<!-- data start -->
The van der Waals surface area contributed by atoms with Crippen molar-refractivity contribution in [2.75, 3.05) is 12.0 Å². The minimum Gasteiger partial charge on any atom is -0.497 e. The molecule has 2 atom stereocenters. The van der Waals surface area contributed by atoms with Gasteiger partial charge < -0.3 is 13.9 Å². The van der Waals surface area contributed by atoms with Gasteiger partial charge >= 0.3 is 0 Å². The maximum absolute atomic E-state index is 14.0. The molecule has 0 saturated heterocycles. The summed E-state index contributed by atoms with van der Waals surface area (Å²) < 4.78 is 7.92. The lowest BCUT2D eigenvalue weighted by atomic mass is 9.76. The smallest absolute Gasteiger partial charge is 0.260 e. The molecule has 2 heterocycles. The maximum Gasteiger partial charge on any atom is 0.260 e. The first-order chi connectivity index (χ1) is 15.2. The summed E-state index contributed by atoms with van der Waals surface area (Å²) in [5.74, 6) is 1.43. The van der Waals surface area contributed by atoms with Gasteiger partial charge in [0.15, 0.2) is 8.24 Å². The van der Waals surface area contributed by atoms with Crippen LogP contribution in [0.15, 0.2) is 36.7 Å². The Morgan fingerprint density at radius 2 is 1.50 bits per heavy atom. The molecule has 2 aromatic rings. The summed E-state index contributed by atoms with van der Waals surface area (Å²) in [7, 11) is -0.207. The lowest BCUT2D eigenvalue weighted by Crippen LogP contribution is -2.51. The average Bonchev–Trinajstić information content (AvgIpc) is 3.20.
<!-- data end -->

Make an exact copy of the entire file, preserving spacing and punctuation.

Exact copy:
The van der Waals surface area contributed by atoms with Crippen molar-refractivity contribution in [2.75, 3.05) is 12.0 Å². The minimum Gasteiger partial charge on any atom is -0.497 e. The molecule has 2 atom stereocenters. The van der Waals surface area contributed by atoms with Gasteiger partial charge < -0.3 is 13.9 Å². The van der Waals surface area contributed by atoms with Gasteiger partial charge >= 0.3 is 0 Å². The maximum absolute atomic E-state index is 14.0. The molecule has 0 saturated heterocycles. The summed E-state index contributed by atoms with van der Waals surface area (Å²) < 4.78 is 7.92. The lowest BCUT2D eigenvalue weighted by atomic mass is 9.76. The smallest absolute Gasteiger partial charge is 0.260 e. The molecule has 2 heterocycles. The maximum Gasteiger partial charge on any atom is 0.260 e. The first-order chi connectivity index (χ1) is 15.2. The summed E-state index contributed by atoms with van der Waals surface area (Å²) in [5.74, 6) is 1.43. The van der Waals surface area contributed by atoms with Gasteiger partial charge in [0.15, 0.2) is 8.24 Å². The van der Waals surface area contributed by atoms with Crippen LogP contribution in [0.15, 0.2) is 36.7 Å². The Morgan fingerprint density at radius 2 is 1.50 bits per heavy atom. The molecule has 2 aromatic rings. The summed E-state index contributed by atoms with van der Waals surface area (Å²) in [7, 11) is -0.207. The lowest BCUT2D eigenvalue weighted by Crippen LogP contribution is -2.51. The average Bonchev–Trinajstić information content (AvgIpc) is 3.20.